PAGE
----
So you’ve just arrived in Japan, and already it’s time to start deciding what you’re going to do when this year’s contract is over. Awesome.
For those of us who have American graduate schools in our future, there’s a good chance your school may require you to take the GRE (Graduate Record Examination, in case anyone asks).
If you’re lucky enough to have to take the GRE for grad school next year, but haven’t started planning yet, consider this your wake-up call.
Japan has 4 sites for taking the GRE (two of which are in Tokyo. Naturally.) For those of us in Ishikawa, we can choose to travel to Tokyo, Kanagawa (which is right next to Tokyo), or Osaka. Osaka is the closest and most convenient to get to, for those of us on the forgotten peninsula. (Just be glad you’re not traveling from Sapporo or Hiroshima, right?)
You can check out Prometric to see testing center availability. (Just a note, as of today, Sept 16th, nearly half of the available slots from now until the end of October have been filled).
Luckily for those who lean towards procrastination, all GRE tests in Japan are computer-based, meaning that you can see your test results immediately (except for your essay results), and your graduate schools will recieve your results in about 2 weeks. Paper tests can take over a month to get there.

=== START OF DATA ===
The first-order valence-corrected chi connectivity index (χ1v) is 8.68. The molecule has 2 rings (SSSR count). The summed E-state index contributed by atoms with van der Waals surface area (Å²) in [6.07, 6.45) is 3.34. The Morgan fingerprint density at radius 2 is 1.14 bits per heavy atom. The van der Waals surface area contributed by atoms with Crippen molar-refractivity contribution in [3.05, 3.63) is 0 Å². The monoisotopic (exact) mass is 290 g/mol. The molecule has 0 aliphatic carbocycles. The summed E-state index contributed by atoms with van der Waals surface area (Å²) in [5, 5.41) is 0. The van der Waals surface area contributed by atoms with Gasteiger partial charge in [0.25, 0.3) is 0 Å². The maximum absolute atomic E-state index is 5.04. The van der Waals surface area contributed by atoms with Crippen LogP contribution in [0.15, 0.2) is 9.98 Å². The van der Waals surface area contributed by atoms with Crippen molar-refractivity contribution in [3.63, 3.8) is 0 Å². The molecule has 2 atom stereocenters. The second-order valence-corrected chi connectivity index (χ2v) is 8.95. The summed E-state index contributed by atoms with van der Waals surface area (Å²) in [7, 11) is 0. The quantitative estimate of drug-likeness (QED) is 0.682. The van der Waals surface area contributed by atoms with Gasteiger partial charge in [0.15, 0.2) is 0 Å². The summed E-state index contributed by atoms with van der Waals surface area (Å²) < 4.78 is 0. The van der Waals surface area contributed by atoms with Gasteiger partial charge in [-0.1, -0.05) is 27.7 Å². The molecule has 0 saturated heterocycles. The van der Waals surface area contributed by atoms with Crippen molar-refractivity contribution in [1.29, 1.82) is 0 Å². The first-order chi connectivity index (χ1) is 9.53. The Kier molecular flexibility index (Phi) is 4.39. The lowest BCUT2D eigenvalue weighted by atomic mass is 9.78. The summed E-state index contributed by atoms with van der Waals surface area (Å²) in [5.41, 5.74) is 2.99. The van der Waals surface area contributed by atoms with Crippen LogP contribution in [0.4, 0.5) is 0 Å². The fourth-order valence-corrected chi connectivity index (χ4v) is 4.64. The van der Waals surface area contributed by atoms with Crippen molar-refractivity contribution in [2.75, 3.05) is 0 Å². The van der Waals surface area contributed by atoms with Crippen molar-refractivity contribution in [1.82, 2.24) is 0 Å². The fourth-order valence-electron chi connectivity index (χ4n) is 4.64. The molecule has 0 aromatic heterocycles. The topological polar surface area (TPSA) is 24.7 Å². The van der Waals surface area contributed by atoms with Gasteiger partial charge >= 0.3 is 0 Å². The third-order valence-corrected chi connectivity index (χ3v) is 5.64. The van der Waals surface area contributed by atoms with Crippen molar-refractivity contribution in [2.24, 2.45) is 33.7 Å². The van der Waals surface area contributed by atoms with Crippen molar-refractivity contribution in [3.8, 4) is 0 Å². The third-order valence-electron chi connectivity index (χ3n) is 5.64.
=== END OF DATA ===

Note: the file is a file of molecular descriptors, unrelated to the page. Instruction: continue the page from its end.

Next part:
What’s the moral of the story? If you’re applying to a grad school that has a Dec. 1st deadline (not uncommon if you want a scholarship), then you should probably plan to grab an October (or November) GRE seat that still exists.
Oh yeah. The GRE general test fee is US $180. A bus from the Kanazawa station to Osaka will run about $40 each way (slight discounts available if you buy round-trip tickets and pay in advance). It takes 4-5 hours by bus.
Good luck studying!